While the nature of the communication may be relevant to an ethics discussion, I do not think it is particularly relevant to the appeal or the outcome of the case. My recollection is that plaintiffs and Niagara were in settlement negotiations before the conference and had discussed the possibility of a high/low agreement. I suspect that they would have entered into substantially the same agreement even if the judge had not been involved. In such an instance, all of Garlocks’s other objections to the agreement would remain valid appellate issues, but the issue of ex parte communications would not have been relevant. Had we reached the agreement outside the settlement conference, we probably would not have told the judge about it before trial. As in high/low arbitration, my feeling is that the fairness of the proceeding is best preserved if arbitrators or judges do not know and thus the agreements do not affect any decisions made at trial/arbitration. Here, the judge knew because some of the settlement negotiations took place in his presence. In high/low arbitration, I believe that the rule that the arbitrators do not know the amounts of or even the existence of highs and lows is usually expressly agreed upon. Even though here the judge knew, I have not heard anyone allege that the trial judge made any trial decisions differently because of the agreement. To me, the larger, meatier and more universally relevant issue is the legality of the agreement, not whether there were ex parte communications before it was reached.

Let me go a bit beyond the issue of the ex parte communication. Keep in mind that under current New York law, the nature of settlements with other parties is not disclosed until after trial. What Garlock argues here is that they should be made aware of the terms of a high/low agreement even though they would not know the terms of other parties’ settlements. I entered into that trial not knowing whether Garlock had a high/low agreement and I did not know the amounts of the settlements with the former co-defendants. In other words, I did not know the amount of the setoffs, so capping liability was a priority. As a result of issues related to Garlock, plaintiffs refused to settle with Niagara unless Garlock settled first, and Garlock knew this. Garlock was in the same position of not knowing definitively whether Niagara had a high/low and I assume it did not know the amounts of the other settlements. Garlock and Niagara were adverse parties with or without the agreement, given plaintiffs’ allegations and the facts of the case. There is no dispute that this was not a Mary Carter agreement and Niagara and plaintiffs did not collude to Garlock’s detriment. No New York court has ever held that high/low agreements are per se impermissible or that they must be disclosed to all parties. I have no statistics, but my feeling is that they are quite common. I believe that Garlock’s counsel at least strongly suspected the existence of the agreement during trial and that they were not the slightest bit surprised when they learned of it. Counsel called me cell to cell minutes after the verdict while I was still driving home from the courthouse and asked whether there was a high/low agreement.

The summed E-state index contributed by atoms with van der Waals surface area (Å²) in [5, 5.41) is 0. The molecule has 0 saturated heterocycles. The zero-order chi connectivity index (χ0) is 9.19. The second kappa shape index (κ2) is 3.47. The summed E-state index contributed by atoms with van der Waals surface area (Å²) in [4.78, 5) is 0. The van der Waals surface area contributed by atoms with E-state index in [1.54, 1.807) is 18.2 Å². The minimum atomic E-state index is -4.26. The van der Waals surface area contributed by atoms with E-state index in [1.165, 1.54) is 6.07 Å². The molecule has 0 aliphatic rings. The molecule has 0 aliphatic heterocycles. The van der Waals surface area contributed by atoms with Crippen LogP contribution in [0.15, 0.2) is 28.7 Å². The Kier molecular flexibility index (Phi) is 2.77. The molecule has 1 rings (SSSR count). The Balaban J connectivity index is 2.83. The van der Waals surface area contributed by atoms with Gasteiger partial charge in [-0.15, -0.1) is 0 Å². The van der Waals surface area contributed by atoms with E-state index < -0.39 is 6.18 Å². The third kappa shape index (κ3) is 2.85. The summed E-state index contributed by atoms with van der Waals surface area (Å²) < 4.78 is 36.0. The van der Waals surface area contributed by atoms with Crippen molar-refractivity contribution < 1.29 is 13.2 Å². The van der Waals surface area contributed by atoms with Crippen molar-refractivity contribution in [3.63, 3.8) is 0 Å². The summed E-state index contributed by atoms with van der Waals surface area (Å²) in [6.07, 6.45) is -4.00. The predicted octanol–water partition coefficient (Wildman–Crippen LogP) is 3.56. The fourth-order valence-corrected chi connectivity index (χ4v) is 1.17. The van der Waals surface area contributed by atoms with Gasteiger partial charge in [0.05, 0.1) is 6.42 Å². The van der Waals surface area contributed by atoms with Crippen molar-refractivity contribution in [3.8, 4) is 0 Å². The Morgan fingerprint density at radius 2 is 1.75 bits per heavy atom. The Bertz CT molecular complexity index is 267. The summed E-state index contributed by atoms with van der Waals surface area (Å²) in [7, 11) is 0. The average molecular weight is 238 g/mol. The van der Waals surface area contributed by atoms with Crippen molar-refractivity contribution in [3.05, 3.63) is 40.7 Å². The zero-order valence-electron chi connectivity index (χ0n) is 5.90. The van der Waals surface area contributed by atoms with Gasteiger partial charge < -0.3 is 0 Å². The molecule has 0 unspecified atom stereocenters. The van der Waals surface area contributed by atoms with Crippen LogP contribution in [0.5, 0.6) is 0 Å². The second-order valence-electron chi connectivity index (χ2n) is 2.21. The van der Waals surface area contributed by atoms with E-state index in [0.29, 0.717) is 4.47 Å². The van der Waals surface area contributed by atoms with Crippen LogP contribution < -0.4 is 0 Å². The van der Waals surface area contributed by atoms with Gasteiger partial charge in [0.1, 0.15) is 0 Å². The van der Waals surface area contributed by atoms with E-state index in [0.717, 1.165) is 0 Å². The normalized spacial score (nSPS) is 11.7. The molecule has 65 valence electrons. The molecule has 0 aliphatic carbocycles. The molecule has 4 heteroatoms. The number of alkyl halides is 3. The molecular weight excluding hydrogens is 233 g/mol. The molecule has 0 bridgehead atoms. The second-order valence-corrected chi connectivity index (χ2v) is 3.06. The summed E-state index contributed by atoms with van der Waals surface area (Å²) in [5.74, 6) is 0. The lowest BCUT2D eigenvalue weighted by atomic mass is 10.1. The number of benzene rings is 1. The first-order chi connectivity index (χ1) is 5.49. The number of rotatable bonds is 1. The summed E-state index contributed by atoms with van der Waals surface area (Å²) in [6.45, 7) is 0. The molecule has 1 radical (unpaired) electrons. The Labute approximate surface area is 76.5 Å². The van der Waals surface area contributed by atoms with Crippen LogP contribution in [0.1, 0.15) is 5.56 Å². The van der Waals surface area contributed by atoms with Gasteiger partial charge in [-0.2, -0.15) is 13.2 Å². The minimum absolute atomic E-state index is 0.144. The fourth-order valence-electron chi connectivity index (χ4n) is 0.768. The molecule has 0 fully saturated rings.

To me, the issue of whether all parties must be informed of high/low agreements is the most interesting issue. No New York case has ever held that such agreements must be disclosed to other parties. No New York case has held that juries must be informed, and there is no PJI for informing juries. If Garlock had been told, there would have been no way to stop them from telling the jury, and this would have affected the verdict.

I do not have time here to discuss various related issues, including issues relating to the applicable legal standard, the issue of prejudice, how the agreement really affected the parties’ actions at trial, why this agreement was not unfair to Garlock and why they were not at a disadvantage, whether the verdict was fair, the effect of other parties’ settlements, how settlement negotiations effected the outcome of the case, some of the surprising issues Garlock raised at the trial court in post-trial motions but did not argue on appeal, what I think was likely to happen if the case were tried again and various strong opinions I have about the majority and dissenting opinions. I remain willing to discuss any of these issues with interested parties.

I am interested in your opinions because I think this case touches on at least two issues that are important to all litigators. First, there is the issue of whether judges should be allowed to be part of settlement discussions. I think that regardless of where you stand, this is an issue that should be addressed by statute or regulation rather than by common law. To my knowledge, no one has ever challenged the practice on this basis. Second, there is the issue of the legality of high/low agreements as a tool for limiting defendants’ liability and guaranteeing a minimum payment to plaintiffs, and related issues regarding whether those agreements must be disclosed to other parties involved.

Michael Hutter

I am appellate counsel to Garlock. I respond to one of Ryan's comments. Contrary to what Ryan states, Garlock never argued that a high-low between a plaintiff and one of a defendant in a multi-defendant case is unlawful. In fact, in our Brief we said it is permissible. We just argued that such an agreement must be disclosed. To date, no reason why it has not been disclosed has ever been given other than no one says we have to.

Matt

I want to thank everyone who has thus far commented on this incredibly interesting issue. Also, thank you to Ryan and Mike for taking the time to present both sides of the issue. I continue to welcome constructive comments on the issue.